The last time the Atlanta Symphony Orchestra put its section principals out front for Haydn’s “Sinfonia concertante,” back in 1993, the foursome consisted of oboist Jonathan Dlouhy, bassoonist Carl Nitchie, violinist Cecylia Arzewski and cellist Chris Rex.
Hired by Robert Shaw in the 1970s, Nitchie and Rex still lead their sections — Nitchie’s playing, especially, remains at an exceedingly high level — and they returned to Haydn’s work Thursday in Symphony Hall. The old-timers partnered with two of the orchestra’s youngest and newest members. (Photos by Jeff Roffman.)
David Coucheron is in his first season as concertmaster. A few symphonic solos aside, this concert, as well as an upcoming Mozart violin concerto in February, serve as his introduction to the hometown audience. Principal oboist Elizabeth Koch, of course, has become a star of the orchestra since she dropped out of Philadelphia’s Curtis Institute of Music, at 21, to take the ASO gig. In three years, she’s helped enrich and deepen the orchestra’s woodwind sound, now fragrant and colorful and cohesive. Her only drawback is that, after a few years of professional experience in Atlanta, she will likely be snatched away by a bigger orchestra (just as the Chicago Symphony hired ASO-seasoned Chris Martin as its principal trumpet).
Haydn’s “Sinfonia concertante” is, how shall we say, an awkward work by a genius at the height of his creativity. Composed during the same decade as his supreme “The Creation” and his most popular symphonies, it was produced to fulfill a hasty London commission for a quartet of mismatched soloists, backed pleasantly by an orchestra. The music is polite, articulate and chaste. There’s no passion to speak of, no gripping intensity, although Haydn’s proportionate style is always worth savoring, like the best Palladian architecture.
The quartet played beautifully and it felt as if we were eavesdropping on an interesting conversation among friends. Coucheron’s violin tone is succulent and sweet, with a nobility of sound. (That nobility, an aristocratic grandeur, is what makes the Norwegian violinist suitable for a concertmaster’s job, just as a certain poise and handsomeness are what distinguish a leading man from a character actor.) Koch’s singing tone and Nitchie’s plumy, peat-mossy sound complemented the violinist; in this company, Rex’s dry, lean style stood apart.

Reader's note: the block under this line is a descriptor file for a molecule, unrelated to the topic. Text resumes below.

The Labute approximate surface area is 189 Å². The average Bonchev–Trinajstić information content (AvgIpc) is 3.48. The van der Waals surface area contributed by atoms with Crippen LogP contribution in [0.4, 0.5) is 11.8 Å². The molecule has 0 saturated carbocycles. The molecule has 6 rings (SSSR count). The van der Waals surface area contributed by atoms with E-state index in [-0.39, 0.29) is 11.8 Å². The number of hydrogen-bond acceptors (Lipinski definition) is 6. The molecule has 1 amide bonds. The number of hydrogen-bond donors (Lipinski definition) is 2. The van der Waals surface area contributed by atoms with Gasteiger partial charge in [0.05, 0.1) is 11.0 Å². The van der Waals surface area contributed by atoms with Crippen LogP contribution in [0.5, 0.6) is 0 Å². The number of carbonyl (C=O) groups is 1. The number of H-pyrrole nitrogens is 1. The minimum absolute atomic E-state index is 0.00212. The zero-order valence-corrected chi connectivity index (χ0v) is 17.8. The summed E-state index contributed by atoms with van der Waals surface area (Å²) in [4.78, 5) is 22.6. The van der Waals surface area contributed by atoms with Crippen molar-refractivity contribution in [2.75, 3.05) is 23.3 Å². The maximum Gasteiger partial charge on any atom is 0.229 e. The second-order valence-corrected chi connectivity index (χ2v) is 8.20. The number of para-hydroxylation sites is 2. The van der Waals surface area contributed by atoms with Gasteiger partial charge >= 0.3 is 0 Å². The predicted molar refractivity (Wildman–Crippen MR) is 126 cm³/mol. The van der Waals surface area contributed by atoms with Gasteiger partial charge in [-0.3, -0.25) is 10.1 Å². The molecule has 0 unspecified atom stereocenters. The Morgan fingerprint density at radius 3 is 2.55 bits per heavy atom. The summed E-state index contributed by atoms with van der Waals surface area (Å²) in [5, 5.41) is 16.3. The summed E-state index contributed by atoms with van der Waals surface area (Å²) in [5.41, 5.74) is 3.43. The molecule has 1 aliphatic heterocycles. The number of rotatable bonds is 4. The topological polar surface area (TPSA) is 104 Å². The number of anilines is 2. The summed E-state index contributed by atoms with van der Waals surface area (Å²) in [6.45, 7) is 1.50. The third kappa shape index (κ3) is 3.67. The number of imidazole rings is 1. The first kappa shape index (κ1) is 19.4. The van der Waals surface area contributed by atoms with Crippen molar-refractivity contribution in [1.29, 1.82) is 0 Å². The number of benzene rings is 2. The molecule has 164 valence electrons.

The concert was led by Hugh Wolff, a veteran of high skill who, perhaps unfairly, toils in the routinier ranks of international conductors. He’s now in charge of the orchestral program at New England Conservatory. Although the ASO played too loudly and without much definition in the Haydn, it was nicely balanced and lyrical in the evening’s opening work, Smetana’s “The Moldau.” The river of Bohemia surged, the forest hinted at dark secrets, peasants danced and sang along its banks, and the water levels rose to a majestic flood of nationalistic sentiment. Wolff made conducting Smetana sound easy. (Compare that with the struggling baton technique of last week’s maestro.) But in a hallmark of Wolff’s temperament, there was little sense of necessity: why were they playing this? It was done as a dinnertime serenade, as background music.
My opinion of Hugh Wolff, comfortably ensconced, reversed 180 degrees with Shostakovich’s Symphony No. 10, among the most emotionally searing works in the repertoire — even if that intensity can be difficult to bring to a boil. It was composed in 1953, just after the death of that amateur music critic with lethal judgments, Joseph Stalin, who paid close attention to music and controlled the Soviet Union’s artistic agenda as tightly as he dominated its political culture and military. Shostakovich’s symphony is less catharsis at the passing of evil than the howl of a still-open wound.
When the late Mstislav Rostropovich, a friend of the composer’s and a Soviet defector, conducted this work — I heard him with the National Symphony Orchestra in Washington — he would communicate so much personal anguish that the orchestra and much of the audience would be choking back tears. If I recall correctly, Wolff was an NSO assistant conductor in the Slava years.
However he came to it, Wolff’s Shostakovich 10 was powerful, three-dimensional and devastating, and the ASO blossomed by his approach. Much of the opening movement builds to an unbearable tension. Wolff paced it tautly and meaningfully, with understated authority. When the music finally crossed that emotional threshold and plummeted into some dark netherworld of a broken psyche, Wolff did not, would not, relent. In the savage, slashing second movement — perhaps a portrayal of Stalin himself — the orchestra blared at (and beyond) a comfortable volume while maintaining eloquent control. The final two movements never lost focus, although there were fewer revelations in the interpretation. Credit Wolff with delivering the crucial essence of a harrowing masterpiece of the 20th century.